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Can someone explain to me, or give me some links on how dough is affected by the following 'variables': oil vs no oil, baking powder vs yeast, oven temperature (high vs low), water vs milk, egg vs no egg, self rising flower or other flour types (self rising flour, high gluten etc), milk vs water, sugar vs honey, fresh yeast vs dry yeast etc.

I tried doing pizza as the one I get from a restaurant or takeaway, but never succeeded. How important is the cooking temperature?

Thank you.

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closed as too broad by Mien, Jay, SAJ14SAJ, MandoMando, Jefromi Jul 2 '13 at 23:25

There are either too many possible answers, or good answers would be too long for this format. Please add details to narrow the answer set or to isolate an issue that can be answered in a few paragraphs.If this question can be reworded to fit the rules in the help center, please edit the question.

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That is a lot of questions--you are basically asking for a book "How does dough work". I suggest browsing the questions in the [Bread] and [Dough] tags, which are clickable. There is a wealth of information there. If you can narrow down to a specific, targeted question, I am sure many of us would be happy to try to answer. –  SAJ14SAJ Jul 2 '13 at 18:27
    
Please do edit this if you feel you have a more specific question we can answer! You may find that some of these have also already been answered. mekdigital's answer below is a fairly good demonstration of why this question is too broad - in staying at a reasonable length, it only has time to very briefly address each of your questions. –  Jefromi Jul 2 '13 at 23:28
    
I understand its quite a broad subject, I just wanted a summary like how mekdigital did below. Thank you. –  Stefan Szakal Jul 3 '13 at 9:14
    
This may help skydrive.live.com/?cid=7e66c720fe37c073#!/… –  Optionparty Aug 8 '13 at 8:56

1 Answer 1

up vote 3 down vote accepted

Classic Pizza dough is well balanced mix of flour, water, salt and a leavening agent.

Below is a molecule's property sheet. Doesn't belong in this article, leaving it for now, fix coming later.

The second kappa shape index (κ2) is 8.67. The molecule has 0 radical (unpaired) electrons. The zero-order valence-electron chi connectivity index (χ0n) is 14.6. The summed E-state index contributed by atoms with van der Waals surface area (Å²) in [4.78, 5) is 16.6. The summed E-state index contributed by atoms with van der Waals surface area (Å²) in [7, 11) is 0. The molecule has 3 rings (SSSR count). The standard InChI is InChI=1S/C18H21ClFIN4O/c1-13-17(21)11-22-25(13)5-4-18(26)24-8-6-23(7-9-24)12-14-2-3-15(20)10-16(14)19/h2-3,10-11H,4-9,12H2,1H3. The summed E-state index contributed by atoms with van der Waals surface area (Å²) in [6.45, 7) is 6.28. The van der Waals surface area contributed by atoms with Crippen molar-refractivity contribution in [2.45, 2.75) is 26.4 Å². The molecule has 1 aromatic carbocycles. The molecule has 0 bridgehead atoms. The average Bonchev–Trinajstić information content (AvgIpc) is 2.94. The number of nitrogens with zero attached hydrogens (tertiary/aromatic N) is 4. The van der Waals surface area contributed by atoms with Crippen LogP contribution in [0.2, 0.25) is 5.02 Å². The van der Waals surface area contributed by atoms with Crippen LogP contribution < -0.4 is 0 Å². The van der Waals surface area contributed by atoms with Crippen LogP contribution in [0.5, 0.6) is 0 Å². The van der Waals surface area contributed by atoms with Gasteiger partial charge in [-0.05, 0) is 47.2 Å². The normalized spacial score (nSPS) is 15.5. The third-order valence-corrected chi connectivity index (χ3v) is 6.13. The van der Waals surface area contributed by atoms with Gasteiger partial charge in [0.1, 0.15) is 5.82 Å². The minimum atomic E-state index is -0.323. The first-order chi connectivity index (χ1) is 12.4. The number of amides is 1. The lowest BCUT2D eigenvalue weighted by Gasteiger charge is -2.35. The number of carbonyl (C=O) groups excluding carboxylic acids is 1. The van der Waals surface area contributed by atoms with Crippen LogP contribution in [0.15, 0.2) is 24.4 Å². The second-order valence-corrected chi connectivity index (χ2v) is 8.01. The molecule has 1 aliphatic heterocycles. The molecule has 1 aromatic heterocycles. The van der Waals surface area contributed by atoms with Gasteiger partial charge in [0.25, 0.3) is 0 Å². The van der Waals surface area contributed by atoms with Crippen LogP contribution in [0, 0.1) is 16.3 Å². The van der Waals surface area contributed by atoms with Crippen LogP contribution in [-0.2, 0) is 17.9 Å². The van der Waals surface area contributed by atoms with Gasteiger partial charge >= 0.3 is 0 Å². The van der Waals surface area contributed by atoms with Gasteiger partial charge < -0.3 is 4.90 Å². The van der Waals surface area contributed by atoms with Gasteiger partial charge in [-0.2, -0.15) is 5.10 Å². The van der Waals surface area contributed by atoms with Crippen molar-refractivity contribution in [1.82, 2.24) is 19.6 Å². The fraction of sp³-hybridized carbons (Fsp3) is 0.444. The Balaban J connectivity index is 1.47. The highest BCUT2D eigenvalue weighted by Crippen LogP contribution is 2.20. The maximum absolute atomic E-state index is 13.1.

All the other ingredients that can be added to the mix have a specific purpose and always add something.

For example the presence of oil: adding a fat to the mix will modify the structure, but different oil will have a different impact, olive oil will make the final baked good softer (and greasier), but a corn oil will make it crispier.

Baking powder is a chemical leavening agent and it's rarely used in pizza dough as it's not fit for the maturation and baking process of pizza.

Oven temperature is one of the most important factor and, with few exceprions, it should be

as hot as you can!

I would not recommend milk in pizza dough, it would be almost surely softer than desired...

No egg is ever added to pizza dough

Pick a finely ground organic flour with high gluten content if are aiming to the best results (as in charred crust with big, airy bubbles)

Some sugar/honey will help the yeast to do a better job, especially if you plan overnight-refrigerated fermenting of the mix

Dry yeast is cheaper, more accessible and easy to keep!

Pizza making at home DOES NOT happen from one day to the other, there is much learning about the culinary process (from preparing the dough to properly choose the type and amount of toppings and sourcing the best ingredients) but you also need to get some skills such as knowing your oven and your kitchen tools, experimenting with different baking sheets, pizza stones, pizza peels... I can assure it will take a while, but it is absolutely worth.

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Hi mekdigital, welcome to Seasoned Advice! Members are welcome to promote their sites via their profile, and referencing a related article on your blog/site is also okay, but we ask that you only post links in your answers to pages that are actually directly relevant to the question. Links that don't help answer the question tend to get flagged as spam; since this is otherwise a good answer, I've just removed the link. –  Aaronut Jul 2 '13 at 23:39
    
Thanks @Aaronut for the heads up! –  mekdigital Jul 3 '13 at 17:05

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